Use the navigation on the left to browse our library of criminal justice resources by topic. Use categories to filter your results.
Please note that the resources within the Justice Library are not endorsed by NAMI and that the resources listed are not inclusive of all of the resources available on the topic.
Racism, Chronic Disease, and Mental Health: Time to Change Our Racialized System of Second-Class Care
Publication Date: Sep 27 2021
In this article, we describe how the “weathering hypothesis” and Adverse Childhood Experiences set the stage for higher rates of chronic disease, mental health disorders and maternal mortality seen in African American adults. We illustrate the toll that untreated and overtreated mental health disorders have on Black individuals, who have similar rates of mental health disorders as their white counterparts but have fewer outpatient mental health services and higher rates of hospitalizations.
Trauma-Informed Care: The Importance of Understanding the Incarcerated Women
Publication Date: Jun 16 2021
Journal of Correctional Health Care
This study assessed the significance of trauma-informed care (TIC) in the recidivism rates of incarcerated women. A retrospective longitudinal survey was conducted. ACE scores were evaluated and documented through a self-reported survey. Seven years of Correctional Offender Management Profiling for Alternative Sanctions registry documentation was assessed. Descriptive statistics were utilized to define patients and evaluate patterns of recidivism after implementation of trauma-informed approaches to care. There is strong evidence associating lower recidivism rates for those who participate in TIC and trauma programs than for those who do not. This evidence supports further evaluation with a serious potential impact of reduction in recidivism and improved trajectories for incarcerated women and their families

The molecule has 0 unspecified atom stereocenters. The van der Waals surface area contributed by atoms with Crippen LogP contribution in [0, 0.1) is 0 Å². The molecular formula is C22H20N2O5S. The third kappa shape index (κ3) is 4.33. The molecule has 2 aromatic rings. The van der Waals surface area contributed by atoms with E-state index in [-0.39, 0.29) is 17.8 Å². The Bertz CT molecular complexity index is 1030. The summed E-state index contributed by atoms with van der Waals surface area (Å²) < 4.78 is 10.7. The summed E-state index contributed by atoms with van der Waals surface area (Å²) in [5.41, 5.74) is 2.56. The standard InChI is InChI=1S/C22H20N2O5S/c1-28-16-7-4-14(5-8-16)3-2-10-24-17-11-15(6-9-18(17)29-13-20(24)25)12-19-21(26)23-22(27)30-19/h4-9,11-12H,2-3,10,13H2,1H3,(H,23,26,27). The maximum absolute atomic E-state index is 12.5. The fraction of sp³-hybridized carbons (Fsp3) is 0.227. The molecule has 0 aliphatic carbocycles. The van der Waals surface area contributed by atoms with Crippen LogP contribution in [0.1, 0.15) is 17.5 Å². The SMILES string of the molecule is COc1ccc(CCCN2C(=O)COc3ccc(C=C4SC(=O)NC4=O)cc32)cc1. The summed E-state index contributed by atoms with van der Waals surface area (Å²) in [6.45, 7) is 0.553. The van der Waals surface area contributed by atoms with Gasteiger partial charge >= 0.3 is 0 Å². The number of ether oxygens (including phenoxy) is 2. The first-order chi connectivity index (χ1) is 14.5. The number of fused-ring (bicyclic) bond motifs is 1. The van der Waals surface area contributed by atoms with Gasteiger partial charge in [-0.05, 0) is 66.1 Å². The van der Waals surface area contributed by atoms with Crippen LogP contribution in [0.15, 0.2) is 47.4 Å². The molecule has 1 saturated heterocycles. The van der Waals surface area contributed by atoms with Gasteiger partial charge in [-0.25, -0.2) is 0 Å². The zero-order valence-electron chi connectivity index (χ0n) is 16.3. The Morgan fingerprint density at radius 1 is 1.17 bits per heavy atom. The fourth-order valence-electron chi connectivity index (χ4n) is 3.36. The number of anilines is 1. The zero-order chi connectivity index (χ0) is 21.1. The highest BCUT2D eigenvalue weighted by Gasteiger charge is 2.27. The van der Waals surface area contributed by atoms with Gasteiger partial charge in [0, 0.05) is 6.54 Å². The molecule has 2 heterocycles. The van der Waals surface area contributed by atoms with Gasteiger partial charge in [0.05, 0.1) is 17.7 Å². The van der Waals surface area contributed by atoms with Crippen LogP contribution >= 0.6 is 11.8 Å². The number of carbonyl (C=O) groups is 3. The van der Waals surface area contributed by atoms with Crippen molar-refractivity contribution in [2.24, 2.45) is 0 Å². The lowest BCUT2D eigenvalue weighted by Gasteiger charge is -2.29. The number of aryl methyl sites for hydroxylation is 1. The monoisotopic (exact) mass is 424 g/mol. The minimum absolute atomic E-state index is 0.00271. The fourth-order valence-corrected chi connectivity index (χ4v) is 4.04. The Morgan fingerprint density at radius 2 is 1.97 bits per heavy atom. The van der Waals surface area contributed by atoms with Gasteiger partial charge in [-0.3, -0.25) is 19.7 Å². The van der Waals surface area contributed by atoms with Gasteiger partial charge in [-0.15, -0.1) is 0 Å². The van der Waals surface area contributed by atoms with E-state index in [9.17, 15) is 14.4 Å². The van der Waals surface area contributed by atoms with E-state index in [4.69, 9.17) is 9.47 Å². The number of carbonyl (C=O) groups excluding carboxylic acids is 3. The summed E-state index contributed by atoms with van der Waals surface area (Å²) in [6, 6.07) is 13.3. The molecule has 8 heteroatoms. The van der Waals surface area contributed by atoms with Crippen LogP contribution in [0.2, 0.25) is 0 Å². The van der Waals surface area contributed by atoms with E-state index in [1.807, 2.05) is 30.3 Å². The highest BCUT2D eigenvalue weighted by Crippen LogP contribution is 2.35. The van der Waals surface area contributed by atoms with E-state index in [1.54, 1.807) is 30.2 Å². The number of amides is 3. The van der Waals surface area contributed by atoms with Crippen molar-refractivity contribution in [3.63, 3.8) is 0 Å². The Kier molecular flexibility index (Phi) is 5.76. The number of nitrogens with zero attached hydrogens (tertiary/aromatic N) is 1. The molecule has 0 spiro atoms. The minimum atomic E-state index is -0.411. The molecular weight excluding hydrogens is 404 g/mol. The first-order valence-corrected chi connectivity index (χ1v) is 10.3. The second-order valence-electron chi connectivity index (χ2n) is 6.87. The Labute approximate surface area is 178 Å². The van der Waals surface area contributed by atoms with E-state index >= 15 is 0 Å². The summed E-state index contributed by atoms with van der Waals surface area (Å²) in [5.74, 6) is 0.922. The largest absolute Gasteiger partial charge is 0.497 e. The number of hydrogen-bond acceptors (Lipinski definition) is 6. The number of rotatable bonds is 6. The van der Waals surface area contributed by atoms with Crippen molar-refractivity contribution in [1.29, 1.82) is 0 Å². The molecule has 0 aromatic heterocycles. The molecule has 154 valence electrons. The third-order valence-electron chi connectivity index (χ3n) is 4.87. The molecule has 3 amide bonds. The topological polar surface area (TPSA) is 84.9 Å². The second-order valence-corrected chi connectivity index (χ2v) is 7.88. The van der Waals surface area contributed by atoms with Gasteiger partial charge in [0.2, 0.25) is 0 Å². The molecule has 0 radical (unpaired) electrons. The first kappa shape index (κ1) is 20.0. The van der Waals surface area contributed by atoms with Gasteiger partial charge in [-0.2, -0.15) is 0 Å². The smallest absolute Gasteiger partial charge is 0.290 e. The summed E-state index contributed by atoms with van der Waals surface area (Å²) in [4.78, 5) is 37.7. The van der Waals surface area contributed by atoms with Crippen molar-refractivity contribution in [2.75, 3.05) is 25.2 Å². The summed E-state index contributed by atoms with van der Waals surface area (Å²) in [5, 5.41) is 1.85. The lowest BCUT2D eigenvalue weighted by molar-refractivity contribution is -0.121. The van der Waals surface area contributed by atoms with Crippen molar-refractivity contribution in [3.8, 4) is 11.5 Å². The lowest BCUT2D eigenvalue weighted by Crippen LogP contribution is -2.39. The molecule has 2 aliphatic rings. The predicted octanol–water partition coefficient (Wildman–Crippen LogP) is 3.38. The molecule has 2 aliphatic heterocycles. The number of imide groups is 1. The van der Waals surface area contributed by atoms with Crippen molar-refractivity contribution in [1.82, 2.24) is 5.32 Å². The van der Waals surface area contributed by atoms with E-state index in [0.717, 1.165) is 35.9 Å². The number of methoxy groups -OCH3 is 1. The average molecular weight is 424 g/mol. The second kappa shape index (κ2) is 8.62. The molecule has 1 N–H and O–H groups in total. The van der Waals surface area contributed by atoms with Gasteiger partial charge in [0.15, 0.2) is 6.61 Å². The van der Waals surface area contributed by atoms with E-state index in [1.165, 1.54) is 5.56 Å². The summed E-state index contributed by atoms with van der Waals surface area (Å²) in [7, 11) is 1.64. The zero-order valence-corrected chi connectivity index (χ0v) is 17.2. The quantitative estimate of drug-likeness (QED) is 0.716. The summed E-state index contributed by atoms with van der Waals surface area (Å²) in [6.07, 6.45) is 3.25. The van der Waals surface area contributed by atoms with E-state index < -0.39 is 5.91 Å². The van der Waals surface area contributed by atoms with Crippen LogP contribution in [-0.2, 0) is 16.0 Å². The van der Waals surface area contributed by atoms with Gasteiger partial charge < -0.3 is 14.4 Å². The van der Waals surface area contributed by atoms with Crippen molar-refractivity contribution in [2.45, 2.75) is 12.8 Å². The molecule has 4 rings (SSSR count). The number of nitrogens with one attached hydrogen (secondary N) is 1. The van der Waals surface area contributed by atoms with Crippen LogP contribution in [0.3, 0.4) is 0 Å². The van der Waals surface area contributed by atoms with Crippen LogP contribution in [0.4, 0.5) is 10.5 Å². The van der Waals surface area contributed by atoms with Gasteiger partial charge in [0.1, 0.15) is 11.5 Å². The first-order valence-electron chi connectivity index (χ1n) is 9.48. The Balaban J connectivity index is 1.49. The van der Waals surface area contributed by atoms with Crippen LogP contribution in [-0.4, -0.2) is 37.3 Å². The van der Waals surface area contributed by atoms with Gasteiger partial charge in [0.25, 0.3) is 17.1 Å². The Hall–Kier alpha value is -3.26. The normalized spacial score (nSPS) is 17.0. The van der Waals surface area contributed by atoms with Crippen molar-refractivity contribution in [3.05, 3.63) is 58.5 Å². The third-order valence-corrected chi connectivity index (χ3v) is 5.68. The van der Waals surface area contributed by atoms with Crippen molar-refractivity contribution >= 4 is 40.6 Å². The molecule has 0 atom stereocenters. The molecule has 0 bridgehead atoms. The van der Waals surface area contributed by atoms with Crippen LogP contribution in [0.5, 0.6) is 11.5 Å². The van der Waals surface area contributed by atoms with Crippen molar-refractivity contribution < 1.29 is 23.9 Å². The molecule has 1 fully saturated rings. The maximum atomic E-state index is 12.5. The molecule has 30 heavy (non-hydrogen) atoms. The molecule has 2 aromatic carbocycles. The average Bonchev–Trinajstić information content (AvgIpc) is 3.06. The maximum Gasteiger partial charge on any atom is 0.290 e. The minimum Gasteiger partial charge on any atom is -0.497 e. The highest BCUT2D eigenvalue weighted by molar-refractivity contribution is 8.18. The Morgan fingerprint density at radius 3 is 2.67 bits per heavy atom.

The Intersection and Dynamics between COVID-19, Health Disparities, and Adverse Childhood Experiences
Publication Date: May 15 2021
Journal of Child & Adolescent Trauma
The coronavirus disease 2019 (COVID-19) pandemic is shining a spotlight on health disparities that have long been overlooked in our society. The intersection between Adverse Childhood Experiences (ACEs), longstanding health disparities, and COVID-19 cannot be ignored. The accumulation of traumatic events throughout the childhood and adolescent years can cause toxic stress in the absence of supportive adults. This repetitive activation of the stress response system can be a catalyst to long-term, negative effects on both the body and brain. A major factor to appreciate is that ACEs do not affect all populations equally. ACEs disproportionately affect groups that have been historically oppressed. The current COVID-19 pandemic highlights this point when observing both case rates and fatality rates of the virus and has the potential to create a new series of long-term health conditions that will disproportionately affect marginalized communities. A foundational first and critical step of adopting a trauma-informed approach will help lead to system change, advance equity, and create a setting of mutuality and empowerment for our patients.
Receipt of Behavioral Health Services Among US Children and Youth With Adverse Childhood Experiences or Mental Health Symptoms
Publication Date: Mar 15 2021
JAMA Network Open